Sunday, April 24, 2005
Review - Tarnation
The boundaries between cinema and the audience have been broken in recent years with the wider availability of video cameras and accessible home editing software allowing anyone to make their own movie. Jonathan Caouette started early; at the age of 11 he got his hands on a super 8 camera and began obsessively filming himself, his family and everything they did. Twenty years later, Caouette has produced Tarnation, a film made up entirely of the video footage he shot, family photographs and scenes from the films which influenced the young filmmaker. The film tells the story of Caouette’s entire life.
Much of the footage Caouette shot is of himself, and he’s an interesting character whose desire to perform is clear from the start. At the age of 11 we see him doing an impersonation of a battered trailer-trash wife, at 13 he was dressing in drag in order to gain access to gay clubs and at 15 he staged a musical production of Blue Velvet at his high school. However, despite often focusing the camera on himself, the real meat of Tarnation concerns Jonathan’s relationship with his troubled mother. The film opens with him getting news of her lithium overdose and closes as he tries to deal with the aftermath of it. In between, he tells a tragic tale.
Caouette’s mother, Renee LeBlanc, was a former child model who had been temporarily paralysed in a fall at the age of 12. Her parents were encouraged to subject her to unnecessary electroshock therapy twice a week for two years, which left her mentally unstable, and she subsequently visited over 100 psychiatric hospitals between 1965 and 1999. Renee got married and gave birth to Jonathan, but her husband had already left her by the time he was born. She decided to leave Texas but after being raped in front of Jonathan she lost him to Social Services. Jonathan was then placed in numerous foster homes, and abused in many of them, before finally being adopted by Renee’s parents in 1981. It’s here that he first picked up a camera and started shooting.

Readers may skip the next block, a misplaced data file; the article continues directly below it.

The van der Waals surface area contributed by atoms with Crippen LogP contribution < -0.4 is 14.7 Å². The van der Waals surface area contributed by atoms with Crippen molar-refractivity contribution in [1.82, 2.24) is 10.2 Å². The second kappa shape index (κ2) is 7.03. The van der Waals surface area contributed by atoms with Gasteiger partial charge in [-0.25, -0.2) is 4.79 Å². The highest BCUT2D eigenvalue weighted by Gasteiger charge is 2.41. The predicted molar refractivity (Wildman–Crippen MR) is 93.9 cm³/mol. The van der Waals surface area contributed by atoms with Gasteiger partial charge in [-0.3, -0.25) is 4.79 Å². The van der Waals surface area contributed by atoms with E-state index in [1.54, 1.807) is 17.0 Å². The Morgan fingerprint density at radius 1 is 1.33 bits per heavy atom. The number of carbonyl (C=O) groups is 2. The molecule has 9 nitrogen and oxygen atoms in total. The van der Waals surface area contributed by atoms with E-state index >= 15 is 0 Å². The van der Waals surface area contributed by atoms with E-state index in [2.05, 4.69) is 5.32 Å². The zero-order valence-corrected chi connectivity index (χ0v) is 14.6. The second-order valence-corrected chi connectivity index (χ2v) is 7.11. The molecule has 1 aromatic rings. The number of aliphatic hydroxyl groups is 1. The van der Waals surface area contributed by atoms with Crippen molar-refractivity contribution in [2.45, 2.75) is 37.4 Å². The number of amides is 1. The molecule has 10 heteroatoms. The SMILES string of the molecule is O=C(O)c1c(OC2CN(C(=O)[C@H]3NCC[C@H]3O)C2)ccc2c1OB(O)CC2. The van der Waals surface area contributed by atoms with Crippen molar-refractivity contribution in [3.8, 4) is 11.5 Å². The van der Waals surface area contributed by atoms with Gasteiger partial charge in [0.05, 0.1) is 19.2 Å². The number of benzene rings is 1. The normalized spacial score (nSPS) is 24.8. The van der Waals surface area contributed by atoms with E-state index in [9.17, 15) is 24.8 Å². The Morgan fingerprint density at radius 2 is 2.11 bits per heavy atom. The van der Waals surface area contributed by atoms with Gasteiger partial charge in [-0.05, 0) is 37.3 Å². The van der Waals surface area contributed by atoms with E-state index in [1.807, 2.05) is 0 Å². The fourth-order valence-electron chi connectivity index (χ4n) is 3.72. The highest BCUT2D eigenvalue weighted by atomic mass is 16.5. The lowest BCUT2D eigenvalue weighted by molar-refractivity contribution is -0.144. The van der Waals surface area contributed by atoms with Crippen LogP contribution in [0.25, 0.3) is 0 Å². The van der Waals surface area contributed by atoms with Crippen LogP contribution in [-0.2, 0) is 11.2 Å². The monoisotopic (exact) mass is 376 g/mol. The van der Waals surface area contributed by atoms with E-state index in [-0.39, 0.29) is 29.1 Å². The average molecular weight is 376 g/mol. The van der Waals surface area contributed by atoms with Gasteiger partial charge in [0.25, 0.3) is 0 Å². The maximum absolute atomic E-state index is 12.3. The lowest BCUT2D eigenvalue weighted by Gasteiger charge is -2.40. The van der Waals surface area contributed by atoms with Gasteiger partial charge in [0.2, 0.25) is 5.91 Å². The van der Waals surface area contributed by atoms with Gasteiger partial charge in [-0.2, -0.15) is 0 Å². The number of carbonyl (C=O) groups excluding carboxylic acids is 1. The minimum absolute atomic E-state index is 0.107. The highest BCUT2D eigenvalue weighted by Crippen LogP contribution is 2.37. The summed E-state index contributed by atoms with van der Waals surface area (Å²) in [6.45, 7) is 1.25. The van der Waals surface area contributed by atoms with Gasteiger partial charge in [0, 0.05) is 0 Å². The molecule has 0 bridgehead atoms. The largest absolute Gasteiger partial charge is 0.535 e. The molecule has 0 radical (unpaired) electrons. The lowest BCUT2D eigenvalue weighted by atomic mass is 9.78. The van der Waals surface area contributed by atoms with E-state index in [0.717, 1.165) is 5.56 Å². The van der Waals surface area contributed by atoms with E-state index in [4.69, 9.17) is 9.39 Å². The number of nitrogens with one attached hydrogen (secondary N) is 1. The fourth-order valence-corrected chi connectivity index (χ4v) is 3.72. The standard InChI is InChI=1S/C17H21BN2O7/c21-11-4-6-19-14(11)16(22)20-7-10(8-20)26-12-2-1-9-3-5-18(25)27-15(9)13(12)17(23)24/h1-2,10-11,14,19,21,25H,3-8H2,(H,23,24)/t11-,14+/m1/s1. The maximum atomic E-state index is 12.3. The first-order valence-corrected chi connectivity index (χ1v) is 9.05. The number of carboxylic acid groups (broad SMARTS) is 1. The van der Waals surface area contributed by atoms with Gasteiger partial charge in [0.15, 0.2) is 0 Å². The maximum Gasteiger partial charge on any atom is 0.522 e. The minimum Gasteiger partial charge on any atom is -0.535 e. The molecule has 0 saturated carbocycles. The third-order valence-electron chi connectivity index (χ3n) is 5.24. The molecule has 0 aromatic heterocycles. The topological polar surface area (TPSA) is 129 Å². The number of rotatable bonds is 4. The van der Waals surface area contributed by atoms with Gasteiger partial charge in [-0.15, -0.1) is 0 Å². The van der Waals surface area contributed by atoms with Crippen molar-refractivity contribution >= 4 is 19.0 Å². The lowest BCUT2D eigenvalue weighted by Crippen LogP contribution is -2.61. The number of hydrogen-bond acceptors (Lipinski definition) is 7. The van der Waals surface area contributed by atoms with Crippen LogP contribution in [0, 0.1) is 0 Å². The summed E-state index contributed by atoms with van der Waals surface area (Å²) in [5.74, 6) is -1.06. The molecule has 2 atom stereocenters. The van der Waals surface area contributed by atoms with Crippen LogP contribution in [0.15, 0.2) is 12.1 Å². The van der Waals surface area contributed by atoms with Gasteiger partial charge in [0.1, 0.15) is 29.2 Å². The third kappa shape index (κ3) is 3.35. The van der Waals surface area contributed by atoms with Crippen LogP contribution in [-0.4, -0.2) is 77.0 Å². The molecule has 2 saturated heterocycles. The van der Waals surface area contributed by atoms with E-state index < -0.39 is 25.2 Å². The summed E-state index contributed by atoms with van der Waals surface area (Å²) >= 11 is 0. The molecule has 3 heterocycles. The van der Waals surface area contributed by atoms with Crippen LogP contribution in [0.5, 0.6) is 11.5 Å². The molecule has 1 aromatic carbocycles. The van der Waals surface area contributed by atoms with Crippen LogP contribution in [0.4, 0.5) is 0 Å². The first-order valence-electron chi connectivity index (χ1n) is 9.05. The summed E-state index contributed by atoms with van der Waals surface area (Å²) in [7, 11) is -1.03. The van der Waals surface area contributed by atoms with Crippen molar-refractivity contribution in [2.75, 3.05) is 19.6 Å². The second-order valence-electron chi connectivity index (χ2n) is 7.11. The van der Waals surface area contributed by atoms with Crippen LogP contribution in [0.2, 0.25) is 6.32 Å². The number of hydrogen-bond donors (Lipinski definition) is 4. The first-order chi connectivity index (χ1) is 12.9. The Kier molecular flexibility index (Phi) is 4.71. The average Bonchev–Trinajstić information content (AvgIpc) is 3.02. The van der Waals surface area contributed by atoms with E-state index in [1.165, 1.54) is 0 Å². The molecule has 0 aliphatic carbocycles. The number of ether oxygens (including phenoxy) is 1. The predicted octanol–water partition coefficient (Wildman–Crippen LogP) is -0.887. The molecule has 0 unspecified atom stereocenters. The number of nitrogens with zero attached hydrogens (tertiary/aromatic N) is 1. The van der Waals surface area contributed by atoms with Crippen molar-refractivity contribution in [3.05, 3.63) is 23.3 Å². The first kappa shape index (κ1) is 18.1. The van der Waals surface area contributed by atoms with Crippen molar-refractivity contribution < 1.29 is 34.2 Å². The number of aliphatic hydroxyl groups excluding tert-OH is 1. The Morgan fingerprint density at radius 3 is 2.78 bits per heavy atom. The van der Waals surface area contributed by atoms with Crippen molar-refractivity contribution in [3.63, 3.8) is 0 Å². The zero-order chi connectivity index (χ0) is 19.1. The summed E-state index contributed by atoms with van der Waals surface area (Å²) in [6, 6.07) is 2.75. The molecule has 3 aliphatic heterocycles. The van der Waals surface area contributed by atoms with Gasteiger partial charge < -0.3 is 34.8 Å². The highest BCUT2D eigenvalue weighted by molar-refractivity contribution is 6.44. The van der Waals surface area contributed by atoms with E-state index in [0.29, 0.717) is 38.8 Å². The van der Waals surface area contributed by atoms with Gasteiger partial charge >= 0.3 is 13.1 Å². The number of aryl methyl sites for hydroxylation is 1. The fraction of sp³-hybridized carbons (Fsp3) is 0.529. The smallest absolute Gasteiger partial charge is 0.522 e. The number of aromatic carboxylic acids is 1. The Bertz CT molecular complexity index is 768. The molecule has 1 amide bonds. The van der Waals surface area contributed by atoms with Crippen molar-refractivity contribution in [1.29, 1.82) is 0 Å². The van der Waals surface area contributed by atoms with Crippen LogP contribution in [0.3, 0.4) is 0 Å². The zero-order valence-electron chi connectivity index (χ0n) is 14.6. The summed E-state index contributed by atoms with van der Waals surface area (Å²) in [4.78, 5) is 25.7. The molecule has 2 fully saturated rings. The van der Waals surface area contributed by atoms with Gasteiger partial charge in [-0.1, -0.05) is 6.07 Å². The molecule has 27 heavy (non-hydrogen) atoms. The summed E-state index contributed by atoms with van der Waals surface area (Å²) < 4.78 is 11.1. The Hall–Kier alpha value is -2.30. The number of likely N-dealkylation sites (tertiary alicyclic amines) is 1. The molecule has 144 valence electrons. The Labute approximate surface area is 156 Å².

This is a fascinating story and Tarnation is a passionate attempt for this young man to make some sense of it all. Caouette doesn’t provide any narration for Tarnation, opting to have subtitles accompanying the images in which he refers to himself in the third person. Clearly, this film has been a cathartic process for the director, and there is no doubt that watching it is a fascinating, if weirdly voyeuristic, experience. Much of it is difficult viewing, not least the scene when Jonathan confronts his grandfather over his mother’s claims that he abused her, or the sequence when Renee, brain-damaged by her lithium overdose, sings incoherent, childish songs into the camera. Most sons, seeing their mother in such a state, would turn the camera away but Caouette sustains the shot long after the scene has become uncomfortable. Like last year’s Capturing the Friedmans, it seems his only response to adversity is to keep filming.
Of course, a film with subject matter such as this should be difficult viewing, but Tarnation is not hard to watch just for that reason alone, Caouette’s approach to the material also makes this something of a chore. At the age of 12, Caouette developed a depersonalisation disorder - the sensation of being outside yourself, as if living in a dream - when he smoked two joints laced with PCP. Watching Tarnation, you’d be forgiven for thinking he suffered from Attention Deficit Disorder. Caouette cuts between different scenes and film elements with bewildering speed and inconsistency, and he throws in endless graphics and visual trickery for good measure. It doesn’t help that the footage is often repetitive and unfocused, and Caouette’s avant-garde approach robs the film of much of its emotional impact.
Edited on a home computer for a total cost of little over $200, Tarnation is an intensely personal, unflinchingly truthful account of a troubled upbringing. It’s also staggeringly self-indulgent, narcissistic and, to be honest, not an easy film to watch. However, there are some arresting moments, it benefits from a well-chosen soundtrack and the director is clearly a creative and talented individual. It will be interesting to see what Caouette, after completely exposing his life on screen, will do next. He may well go on to make more films, but I doubt he’ll ever find a more interesting subject matter than his own family.